Student Affairs takes measures to improve customer service
Taking the lead on President David Adamany’s call for a University-wide commitment to customer service, the Division of Student Affairs is partnering with an outside consultant to evaluate its efficacy in meeting the needs of students, faculty, staff and other customers.
The division has retained Service Advantage International, a company with a track record of measuring and improving customer service for Fortune 500 businesses, to arrive at a comprehensive assessment of its customer service practices. Based on that data, SAI and Student Affairs will develop a “best practice model,” a blueprint for quality customer service to be implemented throughout the division.
“The Division of Student Affairs must be spearheading this effort because we need to be a model of good customer service to the rest of the University,” said Theresa A. Powell, vice president of Student Affairs. “We’re the ones with most access to students, so we must take the lead on this. My goal is for students to feel comfortable using our services and for families to continue to feel happy and satisfied about having their sons and daughters as Temple students.”
Beginning this fall, SAI will monitor the division’s customer service practices using mystery shopping, intercept interviews and focus groups.
Mystery shopping uses anonymous students trained on a set of customer service standards, such as staff timeliness and responsiveness, to rate how each of the division’s 11 departments attends to customers, be it by phone, in person or via e-mail.
SAI is training Temple students to conduct intercept interviews on site, immediately after a customer visits an office. Interviewers will follow a preset list of questions to obtain data about the quality of the service provided. SAI will also facilitate student focus groups.
“These programs have been adapted specifically to the cultures of the division and Temple University to provide us with the best possible data,” Powell said. “What SAI is providing is not some canned program. I very much anticipate seeing the results of these studies.”
In addition to SAI’s reporting of accumulated data for each department that will be available at the start of the spring semester, directors can access up-to-date feedback throughout the fall to address any trouble spots where customer service may be lacking.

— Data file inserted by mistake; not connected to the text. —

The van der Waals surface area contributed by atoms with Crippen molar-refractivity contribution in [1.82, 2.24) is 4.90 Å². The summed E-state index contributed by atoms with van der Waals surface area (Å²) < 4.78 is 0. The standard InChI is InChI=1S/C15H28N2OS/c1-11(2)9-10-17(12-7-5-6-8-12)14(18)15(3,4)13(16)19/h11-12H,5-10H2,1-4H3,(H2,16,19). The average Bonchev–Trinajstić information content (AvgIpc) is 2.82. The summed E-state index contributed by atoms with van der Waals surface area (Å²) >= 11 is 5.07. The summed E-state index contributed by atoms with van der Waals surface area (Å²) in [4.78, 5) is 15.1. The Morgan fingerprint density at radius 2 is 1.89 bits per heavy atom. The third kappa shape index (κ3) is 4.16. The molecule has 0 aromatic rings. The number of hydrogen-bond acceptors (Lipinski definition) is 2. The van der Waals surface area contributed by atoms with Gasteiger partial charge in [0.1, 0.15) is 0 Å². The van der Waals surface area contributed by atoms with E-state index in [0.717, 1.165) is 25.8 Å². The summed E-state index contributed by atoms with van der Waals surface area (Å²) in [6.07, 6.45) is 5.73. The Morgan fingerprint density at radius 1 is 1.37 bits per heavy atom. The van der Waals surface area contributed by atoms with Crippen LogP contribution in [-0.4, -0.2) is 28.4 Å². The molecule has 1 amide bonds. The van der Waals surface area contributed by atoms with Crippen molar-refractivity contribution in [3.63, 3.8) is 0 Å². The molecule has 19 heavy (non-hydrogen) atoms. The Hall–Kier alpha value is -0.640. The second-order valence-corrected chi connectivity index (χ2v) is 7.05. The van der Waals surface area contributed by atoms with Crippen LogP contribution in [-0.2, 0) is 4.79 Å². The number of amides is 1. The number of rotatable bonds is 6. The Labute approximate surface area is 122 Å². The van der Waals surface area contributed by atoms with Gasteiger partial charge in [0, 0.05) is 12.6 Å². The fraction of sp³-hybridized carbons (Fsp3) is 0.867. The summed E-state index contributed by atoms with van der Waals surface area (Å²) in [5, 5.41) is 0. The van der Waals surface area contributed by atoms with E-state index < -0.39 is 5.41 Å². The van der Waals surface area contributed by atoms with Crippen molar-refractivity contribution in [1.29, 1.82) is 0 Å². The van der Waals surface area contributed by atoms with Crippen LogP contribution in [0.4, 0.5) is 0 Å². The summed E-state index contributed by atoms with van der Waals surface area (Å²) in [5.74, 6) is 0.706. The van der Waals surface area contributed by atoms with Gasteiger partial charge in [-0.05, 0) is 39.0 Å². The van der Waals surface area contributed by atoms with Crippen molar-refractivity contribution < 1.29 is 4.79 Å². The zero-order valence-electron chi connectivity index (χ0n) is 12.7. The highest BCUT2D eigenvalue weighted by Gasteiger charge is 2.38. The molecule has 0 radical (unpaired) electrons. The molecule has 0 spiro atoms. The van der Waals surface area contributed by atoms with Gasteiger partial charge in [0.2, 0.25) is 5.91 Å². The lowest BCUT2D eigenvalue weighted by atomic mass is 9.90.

“We’ll be able to examine how units are doing throughout the year, so they’ll have real-time data to address any concerns immediately,” said Michael Stokes, director of the Russell Conwell Center and a member of the Constituent Services Committee, an intra-division group formed by Powell as another method to strengthen customer service. “For example, directors may discover that some part of their system is nonresponsive to student needs or does not address a particular concern. This information will allow them pinpoint and solve the problem right away, rather than waiting for all the results to come in.”
According to Stokes, the division’s partnership with SAI is a progressive move both within the University and throughout higher education.
“One thing that has not traditionally happened in higher education is a systematic evaluation of customer service,” Stokes says. “Some schools may use anecdotal evidence, but this will be a first in terms of having hard numbers to judge how we’re reaching and serving students. We already know we do it well, but now we’ll have the tools to measure it.”
Student Affairs’ dedication to customer service extends beyond its collaboration with SAI, however. Since Adamany mandated quality customer service throughout the University with the introduction of the Performance Development System in July 2003, Powell has created several ancillary methods to elevate customer service.
This month, another outside vendor, GoalQuest, began sending e-mails to freshman and sophomore students and their parents to prepare them for the Temple experience. A typical message appears to come from Temple and might offer pointers on developing good study habits, applying for financial aid or coordinating move-in with one’s roommate.
“GoalQuest wasn’t a service we chose with customer service specifically in mind, but it meshes well with our emphasis on serving students and their parents,” Powell says. “It reaches out to students before they even arrive on campus.”
The division’s Constituent Service Committee has also developed point-of-service surveys to judge how well each department meets customer needs. Other initiatives include an annual fall survey of students, the celebration of National Customer Service Awareness Week in October and a customer service newsletter and Web site (www.temple.edu/studentaffairs/custsvcs).
Powell envisions these initiatives as necessary for excellent customer service. She believes such care can counteract one of the University’s inherent customer service inhibitors: its size.
“This is a way to reaffirm our longstanding commitment to serving students, parents and our other customers,” she said. “We are providing them with as much information and support as possible so they feel connected to the University. We have a large campus, but when you feel connected, it becomes a much smaller, more personal place.”